A Chinese survey vessel has re-entered disputed waters in the South China Sea, according to ship tracking analysis, after a tense month-long standoff in the same area that inflamed tensions between Vietnam and China.

Vietnam said last week the ship had left the area, but on Tuesday it had returned, according to the US-based Center for Advanced Defense Studies (C4ADS), and has remained in the area early on Wednesday.

The ship was accompanied by at least two Chinese coastguard ships, and several Vietnamese ships closely followed the Chinese fleet.

China has been accused of deploying warships, arming outposts and ramming fishing vessels in the waters, stoking ire from other claimants on the key global shipping route.

The resource-rich sea is also a flashpoint issue between Beijing and Washington, which has slammed China for its behaviour and called for maritime freedom.

Last month Chinese geological survey ship Haiyang Dizhi 8 entered waters surrounding the Spratly Islands, which are claimed by Vietnam.

It remained for several weeks with a number of coastguard ships.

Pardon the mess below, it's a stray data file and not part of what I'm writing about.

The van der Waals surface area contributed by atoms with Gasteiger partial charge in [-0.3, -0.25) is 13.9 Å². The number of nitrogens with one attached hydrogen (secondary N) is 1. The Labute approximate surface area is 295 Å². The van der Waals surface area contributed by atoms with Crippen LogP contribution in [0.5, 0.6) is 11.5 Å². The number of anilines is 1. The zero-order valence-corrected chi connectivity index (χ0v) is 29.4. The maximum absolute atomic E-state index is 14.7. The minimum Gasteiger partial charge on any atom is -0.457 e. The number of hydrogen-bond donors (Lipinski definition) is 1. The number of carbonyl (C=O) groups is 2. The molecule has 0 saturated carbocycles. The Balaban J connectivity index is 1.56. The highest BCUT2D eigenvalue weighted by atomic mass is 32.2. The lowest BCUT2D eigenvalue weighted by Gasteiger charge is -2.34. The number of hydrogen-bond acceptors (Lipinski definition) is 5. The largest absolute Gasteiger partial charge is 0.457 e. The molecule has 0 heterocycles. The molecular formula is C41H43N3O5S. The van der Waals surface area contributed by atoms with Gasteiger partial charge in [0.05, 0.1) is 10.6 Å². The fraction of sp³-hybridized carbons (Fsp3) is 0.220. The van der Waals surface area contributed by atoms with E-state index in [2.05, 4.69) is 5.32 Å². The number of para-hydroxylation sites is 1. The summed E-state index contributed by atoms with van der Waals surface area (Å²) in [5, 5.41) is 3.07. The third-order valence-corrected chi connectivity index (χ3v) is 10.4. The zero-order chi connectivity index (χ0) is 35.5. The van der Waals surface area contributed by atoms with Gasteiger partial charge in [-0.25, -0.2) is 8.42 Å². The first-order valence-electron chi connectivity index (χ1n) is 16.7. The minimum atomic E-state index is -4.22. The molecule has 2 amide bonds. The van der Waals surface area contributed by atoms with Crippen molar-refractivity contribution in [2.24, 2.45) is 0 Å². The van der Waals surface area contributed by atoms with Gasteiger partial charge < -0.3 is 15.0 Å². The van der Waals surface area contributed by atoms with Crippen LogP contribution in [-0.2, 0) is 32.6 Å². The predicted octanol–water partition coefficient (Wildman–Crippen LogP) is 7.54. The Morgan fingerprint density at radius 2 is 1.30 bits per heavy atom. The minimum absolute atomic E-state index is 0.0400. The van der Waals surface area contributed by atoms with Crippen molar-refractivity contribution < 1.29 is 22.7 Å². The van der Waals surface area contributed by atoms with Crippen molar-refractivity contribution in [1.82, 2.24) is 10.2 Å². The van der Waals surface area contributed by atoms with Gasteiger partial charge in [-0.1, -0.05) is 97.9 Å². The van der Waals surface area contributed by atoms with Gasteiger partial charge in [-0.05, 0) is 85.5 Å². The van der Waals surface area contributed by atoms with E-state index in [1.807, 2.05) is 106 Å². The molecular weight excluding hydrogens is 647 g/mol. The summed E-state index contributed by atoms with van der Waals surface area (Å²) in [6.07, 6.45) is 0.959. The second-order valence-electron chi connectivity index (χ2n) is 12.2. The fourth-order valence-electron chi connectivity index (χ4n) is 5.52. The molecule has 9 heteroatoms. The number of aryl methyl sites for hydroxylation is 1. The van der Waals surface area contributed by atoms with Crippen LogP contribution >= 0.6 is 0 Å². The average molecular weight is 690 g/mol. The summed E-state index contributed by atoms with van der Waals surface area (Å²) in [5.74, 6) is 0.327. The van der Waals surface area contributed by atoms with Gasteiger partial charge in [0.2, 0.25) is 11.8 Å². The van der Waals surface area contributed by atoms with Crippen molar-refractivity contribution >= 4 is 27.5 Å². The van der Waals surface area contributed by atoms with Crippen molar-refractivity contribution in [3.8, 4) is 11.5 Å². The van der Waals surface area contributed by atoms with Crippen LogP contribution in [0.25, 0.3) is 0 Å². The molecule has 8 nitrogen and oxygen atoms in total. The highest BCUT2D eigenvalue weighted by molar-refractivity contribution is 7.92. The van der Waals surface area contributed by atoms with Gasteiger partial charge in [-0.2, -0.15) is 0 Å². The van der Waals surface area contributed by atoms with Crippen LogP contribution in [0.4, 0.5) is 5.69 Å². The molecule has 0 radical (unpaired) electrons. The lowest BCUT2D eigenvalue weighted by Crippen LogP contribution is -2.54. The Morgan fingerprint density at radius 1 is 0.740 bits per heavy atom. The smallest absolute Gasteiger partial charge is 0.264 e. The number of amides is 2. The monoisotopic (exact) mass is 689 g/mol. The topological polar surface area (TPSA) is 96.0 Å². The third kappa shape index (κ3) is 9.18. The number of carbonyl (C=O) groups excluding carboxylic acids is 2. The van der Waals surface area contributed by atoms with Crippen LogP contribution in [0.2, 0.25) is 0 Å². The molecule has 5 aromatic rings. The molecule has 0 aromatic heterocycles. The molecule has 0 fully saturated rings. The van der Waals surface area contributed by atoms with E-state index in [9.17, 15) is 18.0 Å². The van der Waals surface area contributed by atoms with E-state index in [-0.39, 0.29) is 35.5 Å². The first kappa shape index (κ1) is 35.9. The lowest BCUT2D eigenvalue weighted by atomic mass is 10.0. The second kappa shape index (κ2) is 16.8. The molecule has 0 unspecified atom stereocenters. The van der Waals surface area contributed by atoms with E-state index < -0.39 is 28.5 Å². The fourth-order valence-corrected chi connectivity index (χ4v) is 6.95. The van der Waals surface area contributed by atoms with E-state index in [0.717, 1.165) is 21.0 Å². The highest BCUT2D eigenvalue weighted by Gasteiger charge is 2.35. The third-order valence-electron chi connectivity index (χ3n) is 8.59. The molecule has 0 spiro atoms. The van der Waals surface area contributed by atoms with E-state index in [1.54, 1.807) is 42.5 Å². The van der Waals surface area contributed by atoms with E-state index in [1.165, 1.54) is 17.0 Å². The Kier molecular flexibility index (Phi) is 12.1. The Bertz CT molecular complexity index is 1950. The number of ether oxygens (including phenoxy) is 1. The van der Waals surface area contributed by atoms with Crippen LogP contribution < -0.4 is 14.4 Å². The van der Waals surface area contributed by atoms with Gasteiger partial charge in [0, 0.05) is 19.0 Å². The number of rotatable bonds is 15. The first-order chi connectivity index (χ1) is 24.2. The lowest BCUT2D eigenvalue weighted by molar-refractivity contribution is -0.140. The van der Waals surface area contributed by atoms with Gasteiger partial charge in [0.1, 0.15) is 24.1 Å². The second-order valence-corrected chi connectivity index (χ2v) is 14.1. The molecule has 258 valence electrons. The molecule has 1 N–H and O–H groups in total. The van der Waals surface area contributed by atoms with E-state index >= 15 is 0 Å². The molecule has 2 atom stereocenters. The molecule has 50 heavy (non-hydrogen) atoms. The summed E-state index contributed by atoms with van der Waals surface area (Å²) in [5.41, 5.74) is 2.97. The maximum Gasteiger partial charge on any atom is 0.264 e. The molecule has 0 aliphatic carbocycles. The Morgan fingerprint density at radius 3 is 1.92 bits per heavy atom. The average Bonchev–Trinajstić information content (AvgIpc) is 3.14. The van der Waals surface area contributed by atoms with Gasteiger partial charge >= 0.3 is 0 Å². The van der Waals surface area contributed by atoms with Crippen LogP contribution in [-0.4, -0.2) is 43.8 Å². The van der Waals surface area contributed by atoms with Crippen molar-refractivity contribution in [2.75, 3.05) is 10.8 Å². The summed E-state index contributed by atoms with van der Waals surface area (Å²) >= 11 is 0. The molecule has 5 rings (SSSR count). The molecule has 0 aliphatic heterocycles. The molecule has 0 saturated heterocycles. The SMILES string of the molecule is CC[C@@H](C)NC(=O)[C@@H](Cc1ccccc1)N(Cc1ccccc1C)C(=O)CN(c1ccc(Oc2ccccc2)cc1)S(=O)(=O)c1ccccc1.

C4ADS senior analyst Devin Thorne said the survey ship's operations in the area "reflect China's purposeful use of civilian, commercial, scientific and paramilitary resources to pursue its interests in and vision for the South China Sea".

Vietnamese officials did not immediately respond to AFP news agency's request for comment.

The United States lashed out at China for its "bullying behaviour" in the South China Sea after initial reports emerged of the survey ship in what Vietnam says is its exclusive economic zone last month.

Chinese 'coercion'

US Secretary of State Mike Pompeo in July accused Beijing of "coercion" in the sea and urged Southeast Asian nations to stand up to the superpower.

Beijing often invokes its so-called nine-dash line to justify its apparent historic rights over most of the South China Sea, parts of which are also claimed by Taiwan, Malaysia, the Philippines and Brunei.

The nine-dash line claim has long been declared invalid by the International Court of Arbitration in The Hague.

Hanoi and Beijing have long sparred over the area, with tensions coming to a head in 2014 when China moved an oil rig into waters claimed by Vietnam.

That incident sparked weeks of deadly nationwide protests across Vietnam, unleashing deep-seated anti-China anger.

Separately, Beijing is also being accused of intruding into waters within the exclusive economic zone of the Philippines.

In recent weeks, it has been reported that Chinese survey ships are entering Philippine territory without permission from Manila. The incident prompted the Philippines to ban all foreign marine survey ships from its territory on Monday.

Al Jazeera - August 14, 2019